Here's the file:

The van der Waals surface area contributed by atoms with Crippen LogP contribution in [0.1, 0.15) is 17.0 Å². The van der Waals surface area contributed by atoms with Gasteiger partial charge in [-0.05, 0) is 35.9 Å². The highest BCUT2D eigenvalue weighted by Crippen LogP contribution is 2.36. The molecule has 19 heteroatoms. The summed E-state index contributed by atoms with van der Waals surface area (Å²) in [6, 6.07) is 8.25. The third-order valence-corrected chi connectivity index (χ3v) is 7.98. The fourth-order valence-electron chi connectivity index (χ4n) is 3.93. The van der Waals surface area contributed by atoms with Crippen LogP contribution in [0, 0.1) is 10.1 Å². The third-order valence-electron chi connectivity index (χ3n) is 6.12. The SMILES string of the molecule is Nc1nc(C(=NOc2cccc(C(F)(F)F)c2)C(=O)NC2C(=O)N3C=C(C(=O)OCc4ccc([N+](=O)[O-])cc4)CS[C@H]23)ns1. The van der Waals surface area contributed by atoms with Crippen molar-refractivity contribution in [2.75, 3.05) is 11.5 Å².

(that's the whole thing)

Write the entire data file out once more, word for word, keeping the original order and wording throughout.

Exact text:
The van der Waals surface area contributed by atoms with Crippen LogP contribution in [0.1, 0.15) is 17.0 Å². The van der Waals surface area contributed by atoms with Gasteiger partial charge in [-0.05, 0) is 35.9 Å². The highest BCUT2D eigenvalue weighted by Crippen LogP contribution is 2.36. The molecule has 19 heteroatoms. The summed E-state index contributed by atoms with van der Waals surface area (Å²) in [6, 6.07) is 8.25. The third-order valence-corrected chi connectivity index (χ3v) is 7.98. The fourth-order valence-electron chi connectivity index (χ4n) is 3.93. The van der Waals surface area contributed by atoms with Crippen LogP contribution in [0, 0.1) is 10.1 Å². The third-order valence-electron chi connectivity index (χ3n) is 6.12. The SMILES string of the molecule is Nc1nc(C(=NOc2cccc(C(F)(F)F)c2)C(=O)NC2C(=O)N3C=C(C(=O)OCc4ccc([N+](=O)[O-])cc4)CS[C@H]23)ns1. The van der Waals surface area contributed by atoms with Crippen molar-refractivity contribution in [2.75, 3.05) is 11.5 Å².